Travel to work and self-reported stress: Findings from a workplace survey in south west Sydney, Australia

Abstract
Objective

To examine the association between self-reported stress from commuting and travel mode to work in an Australian urban context.

Methods

An on-line cross-sectional survey of hospital staff travel behaviour was conducted in September 2011. Respondents were asked about their daily travel to work over 7 days, the stress of their commute relative to the rest of their working day, physical activity over the previous week, plus demographic information. Logistic regression was used to investigate the association of travel mode to work with stress.

Results

There were 675 survey respondents, with 14.7% actively commuting (walking, cycling or using public transport). Active commuters reported a lower level of stress (10.3%) compared with car drivers (26.1%) with an adjusted odds ratio of 0.35, 95% confidence interval 0.17–0.73, P<0.05.

Conclusions

Active travel to work was perceived to be less stressful than car commuting relative to the stress of a work day. These data are among the first in Australia to consider variation in self-reported stress by travel mode.

Carsharing as active transport: What are the potential health benefits?

Abstract

Over the past two decades, carsharing has become a mainstream transportation mode for over a million users worldwide. It is thus far demonstrating some success in efforts to reduce reliance on the private car. While the economic and environmental impacts of carsharing are well explored, research to date has not addressed the potential health benefits to be gained from this emerging mode of transport. This article seeks to redress this deficiency through a novel exploration of the potential health benefits of carsharing.

The article uses a health lens to problematise existing transport systems that are dominated by private car use. The conceptual potential for carsharing to address some of these problems is then explored. This potential is subsequently tested using a systematic review of existing literature. Peer-reviewed literature from 2005 to March 2013 was searched to identify evaluations of health outcomes associated with carsharing. A three step exclusion process was used to identify articles suitable for reporting. Data was then extracted for analysis using a standard code sheet developed for this study. Seven articles remained for reporting after the review process. All were published in transport related journals. There was very little inter-study similarity in design and substantial variation in the way results have been analysed and reported. These factors prevent estimation of pooled effects and limit conclusions from this data.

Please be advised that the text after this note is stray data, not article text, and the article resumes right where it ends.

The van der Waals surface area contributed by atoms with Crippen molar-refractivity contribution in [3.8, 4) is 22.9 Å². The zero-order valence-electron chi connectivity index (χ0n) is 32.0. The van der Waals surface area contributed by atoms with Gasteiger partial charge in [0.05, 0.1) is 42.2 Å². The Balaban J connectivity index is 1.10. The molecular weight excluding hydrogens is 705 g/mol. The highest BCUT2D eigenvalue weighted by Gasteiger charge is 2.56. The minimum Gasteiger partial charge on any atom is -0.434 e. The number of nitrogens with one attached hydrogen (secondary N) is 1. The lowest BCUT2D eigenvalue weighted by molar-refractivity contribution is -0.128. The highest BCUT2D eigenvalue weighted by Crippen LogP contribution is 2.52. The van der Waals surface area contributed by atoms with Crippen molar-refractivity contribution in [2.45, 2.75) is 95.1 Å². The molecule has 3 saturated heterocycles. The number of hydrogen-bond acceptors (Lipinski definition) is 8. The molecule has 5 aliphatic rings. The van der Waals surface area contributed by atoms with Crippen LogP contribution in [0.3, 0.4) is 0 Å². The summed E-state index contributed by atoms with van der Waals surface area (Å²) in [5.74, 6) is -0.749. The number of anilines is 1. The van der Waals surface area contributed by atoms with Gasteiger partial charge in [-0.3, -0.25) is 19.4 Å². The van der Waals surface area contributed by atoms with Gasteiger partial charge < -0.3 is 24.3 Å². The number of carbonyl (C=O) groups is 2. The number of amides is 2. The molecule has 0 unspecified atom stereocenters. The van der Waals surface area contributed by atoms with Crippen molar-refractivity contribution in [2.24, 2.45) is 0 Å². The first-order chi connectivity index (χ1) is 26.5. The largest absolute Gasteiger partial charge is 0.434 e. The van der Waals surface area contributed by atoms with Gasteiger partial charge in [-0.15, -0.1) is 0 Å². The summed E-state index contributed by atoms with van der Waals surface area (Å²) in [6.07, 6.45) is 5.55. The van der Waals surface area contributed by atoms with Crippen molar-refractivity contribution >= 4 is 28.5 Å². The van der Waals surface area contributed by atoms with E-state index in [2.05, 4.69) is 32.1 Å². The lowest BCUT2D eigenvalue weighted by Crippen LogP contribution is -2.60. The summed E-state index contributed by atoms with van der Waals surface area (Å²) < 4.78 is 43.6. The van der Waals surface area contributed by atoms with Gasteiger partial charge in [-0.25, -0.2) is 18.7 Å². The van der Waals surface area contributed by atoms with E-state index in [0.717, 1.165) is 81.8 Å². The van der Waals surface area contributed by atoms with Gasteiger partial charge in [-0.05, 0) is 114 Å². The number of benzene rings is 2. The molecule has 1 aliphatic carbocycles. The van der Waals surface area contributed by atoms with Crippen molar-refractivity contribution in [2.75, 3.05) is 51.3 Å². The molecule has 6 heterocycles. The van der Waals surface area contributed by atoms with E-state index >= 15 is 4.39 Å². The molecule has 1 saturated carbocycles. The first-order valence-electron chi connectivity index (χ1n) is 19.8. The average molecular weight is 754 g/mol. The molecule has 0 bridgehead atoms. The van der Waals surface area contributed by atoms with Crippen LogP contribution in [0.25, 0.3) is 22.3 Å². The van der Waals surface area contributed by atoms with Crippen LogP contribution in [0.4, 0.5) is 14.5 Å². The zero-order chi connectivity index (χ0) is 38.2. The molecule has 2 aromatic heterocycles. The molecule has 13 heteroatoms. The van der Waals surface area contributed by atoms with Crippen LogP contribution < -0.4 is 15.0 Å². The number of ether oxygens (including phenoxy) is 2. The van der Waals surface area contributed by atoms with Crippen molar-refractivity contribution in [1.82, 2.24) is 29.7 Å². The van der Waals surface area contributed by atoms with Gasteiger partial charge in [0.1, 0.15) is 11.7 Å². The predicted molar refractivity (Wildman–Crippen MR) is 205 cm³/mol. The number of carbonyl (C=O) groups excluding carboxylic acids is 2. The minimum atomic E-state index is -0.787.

Not withstanding the limits inherent to the data, this review finds that all studies demonstrated that carsharing reduced vehicle ownership and/or changed travel behaviour. These changes have potential health benefits. More rigorous scientific research is required to determine the health benefits of carsharing membership. Evidence to date warrants a conceptualisation of active transport as extending beyond walking, cycling and the use of public transport in future explorations of related health benefits.

Health implications of transport planning, development and operations

Abstract

The links between transport and health are well documented, but the extent of these benefits and disbenefits is not widely understood by non-health professionals. Additionally, there are less obvious, indirect ways in which transport and health are linked. This paper provides a broad overview of the literature, compiling empirical evidence that describes, and where possible quantifies, the health effects of transport planning for the reference of transport professionals. The paper makes the case for considering health alongside the environment when assessing a policy or development′s sustainability, and provides empirical evidence to assist transport professionals in considering benefits or disbenefits involved.

Transport and clinical practice

Abstract

This article summarises the transport and health agenda for health care practitioners who seek to understand how transport-related issues affect the well-being of their patients, and how disease and symptoms affects their patients’ ability to travel. It is a resource for general medical education; it may also be useful in specialist training and in the training of other health professionals, particularly nurses and therapists. There is a lack of awareness among many health care professionals of the health benefits of active travel, adverse consequences of car use, and the financial cost to health services in providing car parking spaces.